For you, probably 4-5ft (1.2-1.5m) of internal insulation is fine. The material used should be 1″ (25mm) thick fiberglass insulation with perforated aluminium foil. The density of the fiberglass should not be less than 2 lb/ft3 (32 kg/m3) and the thermal conductivity of the fiberglass should not be more than 0.24 btu.in/hr/sqft/°F (0.035 W/mK).

When your ducts have internal insulation, external insulation is not required anymore. However, you need to increase the size of your ducts by 1″ (25mm) on all sides to account for the internal insulation so that the net duct volume remains the same.

Remember that you must use perforated aluminium foil or metal sheet instead of a flat or solid one because we need the holes to be able to absorb fan noise.

Solution Four: Extend the Length of the Return Air Duct

Extending the length of your return air duct is a possible solution but not really practical because it involved a major change in either the location of the HVAC unit or the position of the return air vent.

If your return air duct has sufficient length, internal insulation may not be required. However, I would suggest you just go for the internal insulation method.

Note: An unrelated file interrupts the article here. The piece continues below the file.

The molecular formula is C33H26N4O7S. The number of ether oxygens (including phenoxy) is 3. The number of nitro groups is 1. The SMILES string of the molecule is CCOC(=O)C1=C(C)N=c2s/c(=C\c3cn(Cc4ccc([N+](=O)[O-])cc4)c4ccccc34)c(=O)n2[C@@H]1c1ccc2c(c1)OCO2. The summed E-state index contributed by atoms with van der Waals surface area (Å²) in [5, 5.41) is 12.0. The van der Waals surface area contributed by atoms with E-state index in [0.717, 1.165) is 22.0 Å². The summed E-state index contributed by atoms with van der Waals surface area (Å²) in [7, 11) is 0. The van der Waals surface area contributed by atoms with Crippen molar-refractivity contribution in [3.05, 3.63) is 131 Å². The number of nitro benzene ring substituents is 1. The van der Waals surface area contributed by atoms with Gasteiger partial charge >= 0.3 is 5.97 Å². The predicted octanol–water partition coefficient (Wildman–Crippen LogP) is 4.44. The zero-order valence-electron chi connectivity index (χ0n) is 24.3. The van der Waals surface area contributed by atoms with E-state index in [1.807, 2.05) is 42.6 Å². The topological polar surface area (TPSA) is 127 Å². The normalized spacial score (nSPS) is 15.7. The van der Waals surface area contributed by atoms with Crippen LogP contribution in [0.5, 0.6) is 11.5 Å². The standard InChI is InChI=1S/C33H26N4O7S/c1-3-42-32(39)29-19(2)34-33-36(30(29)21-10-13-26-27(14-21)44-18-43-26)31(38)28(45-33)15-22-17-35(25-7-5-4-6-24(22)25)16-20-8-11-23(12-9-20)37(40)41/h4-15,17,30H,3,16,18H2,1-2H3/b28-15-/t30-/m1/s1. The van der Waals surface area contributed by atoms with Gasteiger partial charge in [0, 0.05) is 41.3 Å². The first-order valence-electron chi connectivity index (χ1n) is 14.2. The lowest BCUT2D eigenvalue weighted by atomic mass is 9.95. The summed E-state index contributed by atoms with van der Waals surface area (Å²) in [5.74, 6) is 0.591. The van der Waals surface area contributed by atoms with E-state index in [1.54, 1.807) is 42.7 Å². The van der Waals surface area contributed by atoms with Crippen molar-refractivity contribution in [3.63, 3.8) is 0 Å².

Solution Five: Insulate the Entire HVAC Unit

Wrapping a layer of 2″ (25mm) Rockwool insulations around your HVAC unit can effectively reduce noise thereby making your vent quieter.

In one of my previous projects, we have two large-capacity air handlers installed in a hall. However, the client was upset that the noise is too loud, at around 65 dB. Hence, we wrap a layer of 2″ (25mm) Rockwool insulation around each air handler and the noise was reduced to 59 dB.

Rockwool Insulated FCU Noise Reduction

As you can see from the above photo, the entire air handler is wrapped with a layer of insulation. It is grey in color because we finish it off with a thin layer of polyethylene (PE) insulation for aesthetic purposes.

In addition, you can see that there is no return air duct but only a plenum box with a large return vent. Hence, we need to internally insulate the plenum box to suppress the noise transmission.